10 Reasons to Enroll in a Roman Pontifical University

Eamonn Clark

Almost 2 years ago, I decided to leave the United States and move to Rome to study. There were, and probably still are, people who thought I was crazy for doing so. I can understand the sentiment, but it was an excellent decision. In this post, I want to demystify the “Roman Schools” a bit and give 10 reasons why taking the leap is totally worth it for anyone who wants a good theological or philosophical education.

First, a distinction. The universities are not colleges, and the colleges are not universities. If your seminarian friend goes to the North American College, that does not tell you what university he attends – it could be one of a dozen or so. A college is where a student (especially a seminarian) lives and would usually receive mostly non-academic formation, like help with personal growth or practicums on how to celebrate the sacraments. Some students live in religious houses (convents, monasteries, etc.) or in their own apartments and are therefore not at any college whatsoever.

There are many kinds of degrees that can be earned at the universities, though the three which are most pursued here are the theology degrees: the S.T.B., the S.T.L., and the S.T.D. Respectively, they are the Roman versions of a Bachelor’s, a Master’s (“Licentiate”), and a Doctorate. To study for the S.T.L., one must have the S.T.B. – a normal Bachelor’s in theology will not cut it, though some courses might be accepted for credit. The S.T.D. requires the S.T.L. The S.T.B. requires having a sufficient background in philosophy, although this can sometimes be made up for while studying for it.

A Pontifical University is a school which is accredited by the Holy See, and the degrees conferred (especially the S.T.L.) give one a heightened professional freedom within the Church. There are many such universities around the world, but here are 10 reasons why any prospective pontifical student should consider moving to Rome to go to school.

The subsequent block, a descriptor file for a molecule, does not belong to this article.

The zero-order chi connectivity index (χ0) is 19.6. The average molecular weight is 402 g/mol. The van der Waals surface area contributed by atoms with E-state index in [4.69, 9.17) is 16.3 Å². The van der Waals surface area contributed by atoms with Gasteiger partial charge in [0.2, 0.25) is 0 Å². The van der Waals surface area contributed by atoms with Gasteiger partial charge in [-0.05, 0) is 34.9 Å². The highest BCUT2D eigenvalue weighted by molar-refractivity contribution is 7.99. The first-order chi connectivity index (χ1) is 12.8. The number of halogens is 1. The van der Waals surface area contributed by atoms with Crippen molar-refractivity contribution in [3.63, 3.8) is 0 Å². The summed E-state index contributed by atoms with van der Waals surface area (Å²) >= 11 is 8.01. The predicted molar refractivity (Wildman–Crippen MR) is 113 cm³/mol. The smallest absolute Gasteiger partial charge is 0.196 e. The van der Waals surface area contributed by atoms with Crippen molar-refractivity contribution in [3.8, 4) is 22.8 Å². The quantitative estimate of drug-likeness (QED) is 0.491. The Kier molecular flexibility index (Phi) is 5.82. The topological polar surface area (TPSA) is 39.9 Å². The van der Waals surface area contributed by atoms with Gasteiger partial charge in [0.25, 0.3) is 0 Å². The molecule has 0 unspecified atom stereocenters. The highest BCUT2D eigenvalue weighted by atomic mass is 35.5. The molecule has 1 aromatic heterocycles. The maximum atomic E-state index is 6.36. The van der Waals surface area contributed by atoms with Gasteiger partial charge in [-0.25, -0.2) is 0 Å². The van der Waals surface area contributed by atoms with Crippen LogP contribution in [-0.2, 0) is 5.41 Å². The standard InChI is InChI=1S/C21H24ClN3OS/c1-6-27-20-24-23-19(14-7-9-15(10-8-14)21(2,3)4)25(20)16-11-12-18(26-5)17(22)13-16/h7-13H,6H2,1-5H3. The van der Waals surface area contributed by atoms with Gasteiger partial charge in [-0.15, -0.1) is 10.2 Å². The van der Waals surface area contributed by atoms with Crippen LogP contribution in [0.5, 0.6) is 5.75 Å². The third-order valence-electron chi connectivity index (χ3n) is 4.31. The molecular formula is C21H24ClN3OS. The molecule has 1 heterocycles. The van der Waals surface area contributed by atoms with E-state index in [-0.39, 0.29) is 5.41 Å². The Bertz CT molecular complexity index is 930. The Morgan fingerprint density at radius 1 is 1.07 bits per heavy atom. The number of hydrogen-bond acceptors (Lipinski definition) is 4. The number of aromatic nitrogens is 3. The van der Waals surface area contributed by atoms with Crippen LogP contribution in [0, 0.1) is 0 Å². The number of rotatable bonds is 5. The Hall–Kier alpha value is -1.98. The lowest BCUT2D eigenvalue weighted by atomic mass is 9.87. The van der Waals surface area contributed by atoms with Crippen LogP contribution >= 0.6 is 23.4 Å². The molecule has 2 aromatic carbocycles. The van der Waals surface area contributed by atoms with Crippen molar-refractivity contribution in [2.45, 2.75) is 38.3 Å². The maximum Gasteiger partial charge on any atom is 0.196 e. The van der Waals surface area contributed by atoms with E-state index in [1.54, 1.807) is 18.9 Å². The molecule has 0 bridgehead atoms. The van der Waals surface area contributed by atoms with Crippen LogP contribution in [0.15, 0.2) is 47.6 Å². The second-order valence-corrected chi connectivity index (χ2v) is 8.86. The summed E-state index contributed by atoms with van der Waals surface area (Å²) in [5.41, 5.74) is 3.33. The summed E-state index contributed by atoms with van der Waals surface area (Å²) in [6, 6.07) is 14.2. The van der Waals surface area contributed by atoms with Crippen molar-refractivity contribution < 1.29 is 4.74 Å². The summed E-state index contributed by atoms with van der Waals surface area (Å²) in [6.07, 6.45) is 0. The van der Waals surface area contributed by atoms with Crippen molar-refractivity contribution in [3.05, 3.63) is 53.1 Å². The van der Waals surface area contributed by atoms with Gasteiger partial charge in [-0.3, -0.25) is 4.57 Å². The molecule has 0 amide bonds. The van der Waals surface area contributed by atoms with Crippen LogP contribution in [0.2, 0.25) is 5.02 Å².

1. It is cheap as dirt. I first approached a former professor who had done studies in Rome to ask about some of the basic things. One of them was money – it must be pretty expensive to go to some of the most storied schools in Church history, right? Wrong. Plan to spend about $2,000 on tuition… Not per class, not per semester, per year. There are not many extra fees thrown in either, and the ones that are added are reasonable and also relatively low. For example, a final comprehensive degree examination might cost 250 euro, a pre-requisite Latin class might cost 300 euro, etc. (Fun fact: when Fr. Karol Wojtyla finished his doctorate at the Angelicum, his diocese was so poor it couldn’t pay for the degree, so he technically did not receive it. When he became John Paul II, he made a visit to the university. Unsurprisingly, his degree was finally conferred!) Cost of living is the only hurdle, as it is impractical (and illegal) for most students to work a full-time job. However, part-time work is possible, and there are scholarships available. Private fundraising is possible as well, which is how I obtained most of my funding. Parishes and individuals are very generous with students coming here.